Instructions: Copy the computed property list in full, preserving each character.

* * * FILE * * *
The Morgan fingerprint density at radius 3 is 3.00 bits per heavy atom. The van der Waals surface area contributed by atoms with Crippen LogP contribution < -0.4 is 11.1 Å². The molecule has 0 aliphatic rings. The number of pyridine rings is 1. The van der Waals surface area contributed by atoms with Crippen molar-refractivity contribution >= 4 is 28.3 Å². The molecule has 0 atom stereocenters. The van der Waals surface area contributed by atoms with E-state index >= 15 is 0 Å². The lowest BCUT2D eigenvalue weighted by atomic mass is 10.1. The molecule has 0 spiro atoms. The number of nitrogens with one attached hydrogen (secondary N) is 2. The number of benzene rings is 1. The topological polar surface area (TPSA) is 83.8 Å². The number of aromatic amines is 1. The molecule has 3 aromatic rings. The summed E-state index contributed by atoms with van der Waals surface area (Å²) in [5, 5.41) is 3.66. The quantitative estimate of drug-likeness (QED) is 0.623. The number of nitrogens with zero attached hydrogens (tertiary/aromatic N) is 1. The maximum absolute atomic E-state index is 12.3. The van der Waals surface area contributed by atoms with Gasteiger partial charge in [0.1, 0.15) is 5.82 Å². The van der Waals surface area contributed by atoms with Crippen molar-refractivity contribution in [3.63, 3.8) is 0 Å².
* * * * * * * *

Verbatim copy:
The Morgan fingerprint density at radius 3 is 3.00 bits per heavy atom. The van der Waals surface area contributed by atoms with Crippen LogP contribution < -0.4 is 11.1 Å². The molecule has 0 aliphatic rings. The number of pyridine rings is 1. The van der Waals surface area contributed by atoms with Crippen molar-refractivity contribution >= 4 is 28.3 Å². The molecule has 0 atom stereocenters. The van der Waals surface area contributed by atoms with E-state index >= 15 is 0 Å². The lowest BCUT2D eigenvalue weighted by atomic mass is 10.1. The molecule has 0 spiro atoms. The number of nitrogens with one attached hydrogen (secondary N) is 2. The number of benzene rings is 1. The topological polar surface area (TPSA) is 83.8 Å². The number of aromatic amines is 1. The molecule has 3 aromatic rings. The summed E-state index contributed by atoms with van der Waals surface area (Å²) in [5, 5.41) is 3.66. The quantitative estimate of drug-likeness (QED) is 0.623. The number of nitrogens with zero attached hydrogens (tertiary/aromatic N) is 1. The maximum absolute atomic E-state index is 12.3. The van der Waals surface area contributed by atoms with Gasteiger partial charge in [0.1, 0.15) is 5.82 Å². The van der Waals surface area contributed by atoms with Crippen molar-refractivity contribution in [3.63, 3.8) is 0 Å².